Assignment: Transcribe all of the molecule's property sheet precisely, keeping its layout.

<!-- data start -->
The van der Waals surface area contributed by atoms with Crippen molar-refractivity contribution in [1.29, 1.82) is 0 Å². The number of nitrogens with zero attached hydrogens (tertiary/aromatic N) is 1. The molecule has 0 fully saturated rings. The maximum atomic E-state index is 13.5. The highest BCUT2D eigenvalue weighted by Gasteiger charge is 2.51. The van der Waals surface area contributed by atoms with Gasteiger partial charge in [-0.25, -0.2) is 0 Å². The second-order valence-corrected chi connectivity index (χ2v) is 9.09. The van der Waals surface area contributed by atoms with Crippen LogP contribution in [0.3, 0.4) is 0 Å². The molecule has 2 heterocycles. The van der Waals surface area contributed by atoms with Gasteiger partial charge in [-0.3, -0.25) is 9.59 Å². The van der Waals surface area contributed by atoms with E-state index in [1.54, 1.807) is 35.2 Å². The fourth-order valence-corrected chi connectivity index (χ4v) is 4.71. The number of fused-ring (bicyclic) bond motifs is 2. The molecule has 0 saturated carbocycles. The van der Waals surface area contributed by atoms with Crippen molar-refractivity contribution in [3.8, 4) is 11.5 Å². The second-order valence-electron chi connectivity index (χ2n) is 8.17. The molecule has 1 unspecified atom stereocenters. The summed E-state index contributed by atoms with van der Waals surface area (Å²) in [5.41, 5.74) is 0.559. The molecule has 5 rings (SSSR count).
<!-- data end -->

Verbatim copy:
The van der Waals surface area contributed by atoms with Crippen molar-refractivity contribution in [1.29, 1.82) is 0 Å². The number of nitrogens with zero attached hydrogens (tertiary/aromatic N) is 1. The molecule has 0 fully saturated rings. The maximum atomic E-state index is 13.5. The highest BCUT2D eigenvalue weighted by Gasteiger charge is 2.51. The van der Waals surface area contributed by atoms with Gasteiger partial charge in [-0.25, -0.2) is 0 Å². The second-order valence-corrected chi connectivity index (χ2v) is 9.09. The van der Waals surface area contributed by atoms with Crippen LogP contribution in [0.3, 0.4) is 0 Å². The molecule has 2 heterocycles. The van der Waals surface area contributed by atoms with Gasteiger partial charge in [-0.3, -0.25) is 9.59 Å². The van der Waals surface area contributed by atoms with E-state index in [1.54, 1.807) is 35.2 Å². The fourth-order valence-corrected chi connectivity index (χ4v) is 4.71. The number of fused-ring (bicyclic) bond motifs is 2. The molecule has 0 saturated carbocycles. The van der Waals surface area contributed by atoms with Crippen molar-refractivity contribution in [3.8, 4) is 11.5 Å². The second-order valence-electron chi connectivity index (χ2n) is 8.17. The molecule has 1 unspecified atom stereocenters. The summed E-state index contributed by atoms with van der Waals surface area (Å²) in [5.41, 5.74) is 0.559. The molecule has 5 rings (SSSR count).